How to spot a bully in medicine and what to do about it

Greetings all,

Over the past weeks it has been reassuring to see so much lively debate about the concept of bullying in medicine. Despite the sensationalism, there has been a groundswell of those within and without medicine who simply cannot understand why professions such as medicine can’t adopt the attitudes of most child care centres and kindergartens. The way we encourage 3 year old children to name the behaviour, hold up their hand and say:

‘ Stop it, I don’t like it’.

After completing this first step, 3 year old children are really good at performing the next task. That is,

tell a grown up.

The grown up responds at the time, not days later, sits both down and helps them find a resolution. If discipline is needed that is explained too. Everybody learns and keeps going. Children feel heard, children learn what is unacceptable, and also that grown ups are around when they feel out of  their depth, often for a cuddle and reassurance they are OK.

This consistent measured response that infants can understand and take on as they grow up is crucial as a preventative measure for bullying behaviour. Simplistic, kind, immediate actions that leads to long term resilience.

The behavior we see in our profession is the antithesis of this.

So what happens somewhere between leaving the sand pit and entering the operating room? (I say operating room as apparently that’s where the media feel real doctors hang out so it’s always the background scene)

What happens is complex, multi factorial and beyond exposure in a 1 hour documentary. In this blog I am going to explore a bit more about how bullies get to be where they are, the absolute devastation they can cause at the expense of keeping their ivory tower polished and pristine, and why I can’t think of a single organisation that can be the ‘grown up’ in this issue.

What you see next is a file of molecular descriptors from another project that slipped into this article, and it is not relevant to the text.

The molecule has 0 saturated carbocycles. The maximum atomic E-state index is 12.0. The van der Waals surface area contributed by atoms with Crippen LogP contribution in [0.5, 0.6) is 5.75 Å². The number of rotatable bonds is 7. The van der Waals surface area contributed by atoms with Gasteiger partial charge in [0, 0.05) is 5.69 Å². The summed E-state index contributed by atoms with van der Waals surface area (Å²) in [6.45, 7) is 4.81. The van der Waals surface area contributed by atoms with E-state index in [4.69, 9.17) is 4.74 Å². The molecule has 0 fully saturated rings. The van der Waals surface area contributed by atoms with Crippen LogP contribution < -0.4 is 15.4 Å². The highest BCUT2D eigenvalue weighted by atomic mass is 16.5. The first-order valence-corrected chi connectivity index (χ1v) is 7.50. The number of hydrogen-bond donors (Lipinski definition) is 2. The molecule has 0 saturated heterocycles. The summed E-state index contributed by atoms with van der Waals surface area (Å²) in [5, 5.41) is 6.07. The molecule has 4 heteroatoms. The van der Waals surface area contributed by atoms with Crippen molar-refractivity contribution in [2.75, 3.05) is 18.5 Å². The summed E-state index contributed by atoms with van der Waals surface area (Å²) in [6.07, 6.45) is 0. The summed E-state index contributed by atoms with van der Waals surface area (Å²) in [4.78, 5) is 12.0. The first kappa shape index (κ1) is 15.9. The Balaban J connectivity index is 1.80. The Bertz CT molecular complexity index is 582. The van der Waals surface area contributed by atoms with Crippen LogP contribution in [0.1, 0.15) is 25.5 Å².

Often the ‘grown up’ is the bully.

My definition of bullying is a culmination of my clinical knowledge, my own lived experiences, and where I see the state of play in medicine. It is written entirely as a mark of respect for those of my colleagues and peers who may not have believed they could get through bullying experiences and chose to die instead. Just as in the world of cyber-bullying, suicide is a tragic and common outcome. I am a victim of bullying, and I have had times where I found myself believing their criticism of me, their comments that I should ‘shut up’ and not answer questions for fear of making others look stupid rather than embrace and foster that I was keen and willing to learn.

For no other reason, bullying is dangerous because it takes our minds off our patients, derails us from contributing to medicine and causes us no end of distress and hardship.

A bully is anybody who does something either verbally, physically, or emotionally, with no other reason but to make themselves feel awesome and you to feel dreadful.

I am going to use this blog to profile one of the biggest bullies I had the displeasure to meet through my medical training and beyond. This person still works as a doctor and holds a number of high profile office bearer positions. I am doing this to showcase what is bullying behaviour, how it takes years to develop and to question why it simply continues when everybody knows. Those relevant to my profession will know who I am writing about. Everything I write can be substantiated by others. If I don’t lead by example, I see myself as someone who is colluding with bullying behaviour, allowing the next generation to experience what we did. Those people just like me that couldn’t find a grown up, or instead of getting that reassurance, were treated with disdain, told to shut up and cop it just like everybody else. After all, we are told

being a victim to a bully makes us stronger.

In my scenario, the perpetrator is a male. I preface by stating this is not a gender specific issue, and I have met women who were quite good at bullying as well.

Let’s paint the scene,

A bunch of keen medical students sitting in a large tutorial room of a major teaching hospital waiting for the “Prof”. Waiting as we did at the same time every week for a spray and perhaps a glimpse of something worthwhile learning.

Prof enters the room when he feels like it. He is after all, extremely busy, and often began tutorials by naming which prestigious media person he had just been speaking to on the phone.